Soon after starting his studies at Wits, he visited a local cosmetics store, where he saw celebrity make-up artist, Muzi Zuma, and he was instantly inspired. Since then, he has cultivated his passion for make-up to the extent that he intends on working in the beauty and media industry after completing his studies.
Mkhonto describes himself as someone who is fun, expressive, artistic and energetic. He spends his spare time on Instagram looking at beauty trends and playing the violin. “My general escape is the art of make-up,” he said.
Despite how difficult he thought campus life would be, Mkhonto finds that he enjoys it and he has been embraced by a lot of people. His time at NSA taught him how to deal with different kinds of personalities and so he can easily brush off negativity.
“A lot of people will be really negative but they are not gonna do it to my face, because (of) the way I carry myself. People only show me love because I only carry love and beautiful energies,” said Mkhonto.
Thuto-Gaasenwe is a passionate spoken word poet who studies Civil Engineering and has a love for the art way of life.
Bidvest Wits player to join the professional ranks. (more…)
The October 6 movement hosted a debate that explored who fee-free education should be for, the poor or all?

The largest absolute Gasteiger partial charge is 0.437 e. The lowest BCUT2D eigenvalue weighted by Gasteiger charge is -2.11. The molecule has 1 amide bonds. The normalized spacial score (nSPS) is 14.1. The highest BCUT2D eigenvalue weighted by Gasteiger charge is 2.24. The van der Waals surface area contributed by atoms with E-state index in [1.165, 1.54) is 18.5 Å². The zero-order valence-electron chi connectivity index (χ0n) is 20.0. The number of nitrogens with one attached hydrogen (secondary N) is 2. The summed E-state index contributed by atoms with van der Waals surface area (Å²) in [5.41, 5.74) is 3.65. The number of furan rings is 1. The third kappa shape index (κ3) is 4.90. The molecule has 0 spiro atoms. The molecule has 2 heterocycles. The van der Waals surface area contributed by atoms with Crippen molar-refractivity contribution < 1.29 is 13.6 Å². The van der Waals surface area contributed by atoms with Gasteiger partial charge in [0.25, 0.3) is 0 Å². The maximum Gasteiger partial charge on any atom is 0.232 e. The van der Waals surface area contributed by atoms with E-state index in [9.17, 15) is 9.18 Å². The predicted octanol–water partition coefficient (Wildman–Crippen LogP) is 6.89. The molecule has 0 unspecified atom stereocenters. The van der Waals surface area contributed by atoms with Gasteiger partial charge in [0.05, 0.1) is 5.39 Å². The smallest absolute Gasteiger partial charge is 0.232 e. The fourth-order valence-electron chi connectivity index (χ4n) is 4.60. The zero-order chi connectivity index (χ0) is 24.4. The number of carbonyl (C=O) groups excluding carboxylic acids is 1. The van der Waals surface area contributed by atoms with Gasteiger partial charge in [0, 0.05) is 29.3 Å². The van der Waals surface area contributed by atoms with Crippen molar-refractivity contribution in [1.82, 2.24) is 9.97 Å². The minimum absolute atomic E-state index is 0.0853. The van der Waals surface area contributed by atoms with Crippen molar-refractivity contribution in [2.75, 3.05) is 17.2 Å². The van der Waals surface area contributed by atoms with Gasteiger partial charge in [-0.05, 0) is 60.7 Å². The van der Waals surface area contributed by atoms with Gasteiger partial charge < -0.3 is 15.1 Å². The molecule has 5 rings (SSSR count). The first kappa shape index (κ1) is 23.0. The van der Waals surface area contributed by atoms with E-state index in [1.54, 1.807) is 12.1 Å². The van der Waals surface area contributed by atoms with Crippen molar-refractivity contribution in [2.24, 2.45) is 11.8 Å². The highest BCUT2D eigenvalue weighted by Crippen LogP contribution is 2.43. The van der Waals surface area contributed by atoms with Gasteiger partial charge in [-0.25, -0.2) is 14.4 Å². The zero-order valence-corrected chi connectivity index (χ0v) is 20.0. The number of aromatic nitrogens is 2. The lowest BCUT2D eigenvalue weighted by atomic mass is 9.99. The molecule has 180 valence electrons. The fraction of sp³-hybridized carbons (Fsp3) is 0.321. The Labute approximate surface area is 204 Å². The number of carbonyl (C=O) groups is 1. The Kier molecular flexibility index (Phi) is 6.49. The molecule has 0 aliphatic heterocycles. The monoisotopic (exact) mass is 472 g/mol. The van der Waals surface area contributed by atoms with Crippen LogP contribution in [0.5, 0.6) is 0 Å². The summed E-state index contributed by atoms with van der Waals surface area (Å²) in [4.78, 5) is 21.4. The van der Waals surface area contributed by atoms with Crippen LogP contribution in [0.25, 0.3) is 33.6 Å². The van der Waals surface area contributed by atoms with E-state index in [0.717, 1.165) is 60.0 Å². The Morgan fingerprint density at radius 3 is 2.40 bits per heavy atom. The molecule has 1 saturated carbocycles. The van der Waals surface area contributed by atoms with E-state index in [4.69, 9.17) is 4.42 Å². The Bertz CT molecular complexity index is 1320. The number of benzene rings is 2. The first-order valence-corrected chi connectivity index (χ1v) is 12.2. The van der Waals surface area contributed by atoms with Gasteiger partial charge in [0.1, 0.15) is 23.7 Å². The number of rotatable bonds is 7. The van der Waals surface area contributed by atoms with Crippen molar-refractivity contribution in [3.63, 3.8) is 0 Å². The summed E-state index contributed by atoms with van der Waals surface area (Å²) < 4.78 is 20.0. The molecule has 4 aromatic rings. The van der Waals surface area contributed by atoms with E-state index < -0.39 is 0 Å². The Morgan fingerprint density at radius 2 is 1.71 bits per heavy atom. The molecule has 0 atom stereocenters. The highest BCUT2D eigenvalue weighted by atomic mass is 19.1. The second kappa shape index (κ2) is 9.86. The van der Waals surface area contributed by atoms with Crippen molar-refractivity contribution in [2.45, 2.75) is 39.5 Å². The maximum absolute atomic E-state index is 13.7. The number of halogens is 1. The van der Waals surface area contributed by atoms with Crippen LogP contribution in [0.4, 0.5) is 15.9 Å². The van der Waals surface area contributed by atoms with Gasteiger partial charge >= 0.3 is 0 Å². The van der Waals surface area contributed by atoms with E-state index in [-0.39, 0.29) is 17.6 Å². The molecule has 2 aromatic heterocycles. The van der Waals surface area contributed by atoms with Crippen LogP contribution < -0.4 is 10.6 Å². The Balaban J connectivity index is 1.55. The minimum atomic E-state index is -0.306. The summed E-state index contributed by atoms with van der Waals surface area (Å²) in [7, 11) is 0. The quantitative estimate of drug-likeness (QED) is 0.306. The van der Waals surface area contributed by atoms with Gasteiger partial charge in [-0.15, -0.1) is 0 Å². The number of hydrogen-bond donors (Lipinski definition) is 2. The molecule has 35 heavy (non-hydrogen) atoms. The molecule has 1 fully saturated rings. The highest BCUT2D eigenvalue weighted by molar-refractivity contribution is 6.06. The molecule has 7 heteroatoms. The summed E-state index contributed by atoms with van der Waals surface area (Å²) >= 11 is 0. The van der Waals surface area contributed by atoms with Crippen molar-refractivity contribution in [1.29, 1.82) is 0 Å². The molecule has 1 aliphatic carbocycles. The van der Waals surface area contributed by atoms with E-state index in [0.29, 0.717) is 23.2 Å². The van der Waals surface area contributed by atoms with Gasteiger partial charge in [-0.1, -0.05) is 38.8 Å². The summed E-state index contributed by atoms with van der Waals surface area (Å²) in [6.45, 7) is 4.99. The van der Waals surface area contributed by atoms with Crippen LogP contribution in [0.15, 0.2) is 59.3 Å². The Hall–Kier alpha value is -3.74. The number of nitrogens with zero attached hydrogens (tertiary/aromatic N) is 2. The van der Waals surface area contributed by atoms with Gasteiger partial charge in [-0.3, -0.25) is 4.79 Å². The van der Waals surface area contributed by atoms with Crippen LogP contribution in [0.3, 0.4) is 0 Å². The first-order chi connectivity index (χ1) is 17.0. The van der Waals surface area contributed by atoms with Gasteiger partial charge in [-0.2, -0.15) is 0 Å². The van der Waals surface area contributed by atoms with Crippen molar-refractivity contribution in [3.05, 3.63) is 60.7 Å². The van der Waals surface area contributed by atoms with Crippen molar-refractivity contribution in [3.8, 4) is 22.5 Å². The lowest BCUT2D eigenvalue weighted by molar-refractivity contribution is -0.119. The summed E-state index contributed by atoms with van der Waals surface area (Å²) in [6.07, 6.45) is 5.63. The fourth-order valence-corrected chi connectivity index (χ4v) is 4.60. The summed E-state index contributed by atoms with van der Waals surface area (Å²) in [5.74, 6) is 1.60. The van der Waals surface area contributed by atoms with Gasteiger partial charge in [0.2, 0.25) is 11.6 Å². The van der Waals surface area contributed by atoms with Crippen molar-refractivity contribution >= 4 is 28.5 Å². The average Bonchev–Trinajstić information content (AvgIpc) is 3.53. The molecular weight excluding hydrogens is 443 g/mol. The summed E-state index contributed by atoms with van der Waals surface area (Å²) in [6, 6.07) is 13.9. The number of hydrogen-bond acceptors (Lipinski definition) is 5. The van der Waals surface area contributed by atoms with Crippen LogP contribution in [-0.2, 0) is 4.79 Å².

Thabo*, a student I knew at Rhodes University in Grahamstown, had once applied to the Dean of Humanities to allow him to take a certain combination of subjects. His choice of subjects was quite complicated and his request was rarely agreed to. Thabo though was a high-performing student who had achieved top marks throughout his university career and so it seemed obvious that he would be granted permission.
He had heard of this combination from a classmate of his, (Kate*), who was recently allowed to pick up these subjects. To our surprise, the Dean declined his request, citing marks that did not quite meet the requirements for such a combination. Both Thabo and his classmate were doing the same degree with the same subjects for the first two years at Rhodes, but Kate’s marks were much lower than that of Thabo’s. Naturally, questions of race surfaced and specifically why it was that a white student with lower marks was allowed to take this combination of subjects while a black student couldn’t. The incident revealed to me the issue of white mediocrity in this country.
How much longer will we continue to celebrate white mediocrity? How much longer should black people, women and other minority groups have to work twice as hard to receive half of the recognition and reward offered to whites and men that are clearly not worth it?